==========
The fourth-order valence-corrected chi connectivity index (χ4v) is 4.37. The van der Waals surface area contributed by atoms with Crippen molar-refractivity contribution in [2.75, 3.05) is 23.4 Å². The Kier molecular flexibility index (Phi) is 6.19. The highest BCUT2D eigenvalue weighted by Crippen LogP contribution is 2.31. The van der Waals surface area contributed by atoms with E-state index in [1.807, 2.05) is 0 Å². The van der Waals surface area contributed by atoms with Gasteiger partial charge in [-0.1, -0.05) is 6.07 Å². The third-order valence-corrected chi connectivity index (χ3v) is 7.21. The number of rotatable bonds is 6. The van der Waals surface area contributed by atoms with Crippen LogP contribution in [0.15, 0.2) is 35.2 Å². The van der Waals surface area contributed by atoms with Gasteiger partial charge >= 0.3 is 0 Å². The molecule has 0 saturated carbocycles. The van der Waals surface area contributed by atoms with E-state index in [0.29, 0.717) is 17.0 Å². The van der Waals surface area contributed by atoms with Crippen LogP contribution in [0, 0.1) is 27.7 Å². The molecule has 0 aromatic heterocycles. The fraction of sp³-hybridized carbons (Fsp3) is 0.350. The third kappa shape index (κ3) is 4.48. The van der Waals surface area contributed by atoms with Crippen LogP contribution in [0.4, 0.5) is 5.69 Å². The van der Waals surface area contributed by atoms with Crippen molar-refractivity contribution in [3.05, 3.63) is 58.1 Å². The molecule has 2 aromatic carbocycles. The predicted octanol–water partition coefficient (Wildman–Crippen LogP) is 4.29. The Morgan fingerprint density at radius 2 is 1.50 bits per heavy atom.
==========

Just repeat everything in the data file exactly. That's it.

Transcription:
The fourth-order valence-corrected chi connectivity index (χ4v) is 4.37. The van der Waals surface area contributed by atoms with Crippen molar-refractivity contribution in [2.75, 3.05) is 23.4 Å². The Kier molecular flexibility index (Phi) is 6.19. The highest BCUT2D eigenvalue weighted by Crippen LogP contribution is 2.31. The van der Waals surface area contributed by atoms with E-state index in [1.807, 2.05) is 0 Å². The van der Waals surface area contributed by atoms with Gasteiger partial charge in [-0.1, -0.05) is 6.07 Å². The third-order valence-corrected chi connectivity index (χ3v) is 7.21. The number of rotatable bonds is 6. The van der Waals surface area contributed by atoms with Crippen LogP contribution in [0.15, 0.2) is 35.2 Å². The van der Waals surface area contributed by atoms with Gasteiger partial charge >= 0.3 is 0 Å². The molecule has 0 saturated carbocycles. The van der Waals surface area contributed by atoms with E-state index in [0.29, 0.717) is 17.0 Å². The van der Waals surface area contributed by atoms with Crippen LogP contribution in [0, 0.1) is 27.7 Å². The molecule has 0 aromatic heterocycles. The fraction of sp³-hybridized carbons (Fsp3) is 0.350. The third kappa shape index (κ3) is 4.48. The van der Waals surface area contributed by atoms with Crippen LogP contribution in [0.4, 0.5) is 5.69 Å². The van der Waals surface area contributed by atoms with Crippen molar-refractivity contribution in [3.05, 3.63) is 58.1 Å². The molecule has 2 aromatic carbocycles. The predicted octanol–water partition coefficient (Wildman–Crippen LogP) is 4.29. The Morgan fingerprint density at radius 2 is 1.50 bits per heavy atom.